The first rapid tram line in Poland: How has it affected travel behaviours, housing choices and satisfaction, and apartment prices?

The opening of the Poznan Rapid Tram (pol. Poznanski Szybki Tramwaj, PST) in the year 1997 symbolically marked the beginning of a new era in the development of urban transportation systems in Poland. In this paper the authors would like to address the following question: more than one decade after the opening of the PST, what are its effects in terms of travel behaviours, housing choices and satisfaction, and apartment prices? In order to answer this question, they combined data on travel behaviours and housing choices from a survey based on a sample of nearly 300 households with data on housing prices from over 1400 real estate transaction records from the period between 2010 and 2013. Their results show that the proximity to PST affects travel behaviours, as respondents living close to PST stops confirmed that they use this form of transportation more often. There also seems to be some effect on housing choices; in locations close to PST stops the authors found many households living in rental housing, particularly university students. Also, about 20% of interviewees declared that they would pay more for apartments located closer to the rapid tram. However, that effect was only partly confirmed through the analysis of transaction prices. Using standard and spatial econometric regressions including variables like apartment size, floor number, amenities, and type of building they found a weak correlation between the proximity to PST and apartment prices. In conclusion, the authors argue that treating property price effects as the main justification for public transportation projects might be a doubtful choice, because in some cases the principal impacts of such projects might be visible in terms of residents' satisfaction and travel behaviours.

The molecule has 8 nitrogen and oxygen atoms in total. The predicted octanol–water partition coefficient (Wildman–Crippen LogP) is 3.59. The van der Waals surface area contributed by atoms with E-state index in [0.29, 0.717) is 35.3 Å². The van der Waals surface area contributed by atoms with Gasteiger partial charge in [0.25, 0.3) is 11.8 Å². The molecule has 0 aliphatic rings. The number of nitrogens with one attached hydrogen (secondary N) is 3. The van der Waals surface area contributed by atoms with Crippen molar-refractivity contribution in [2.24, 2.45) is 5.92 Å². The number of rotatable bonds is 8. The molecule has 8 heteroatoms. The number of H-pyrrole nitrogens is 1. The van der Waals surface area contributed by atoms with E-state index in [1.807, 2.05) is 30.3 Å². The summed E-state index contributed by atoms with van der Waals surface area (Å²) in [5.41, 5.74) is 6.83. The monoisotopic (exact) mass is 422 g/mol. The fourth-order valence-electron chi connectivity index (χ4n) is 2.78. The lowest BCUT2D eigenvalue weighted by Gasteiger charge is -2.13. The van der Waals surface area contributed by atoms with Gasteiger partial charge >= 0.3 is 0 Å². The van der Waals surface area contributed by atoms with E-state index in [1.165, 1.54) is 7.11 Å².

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  • English

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  • Accession Number: 01609286
  • Record Type: Publication
  • Files: TRIS
  • Created Date: Jul 29 2016 1:52PM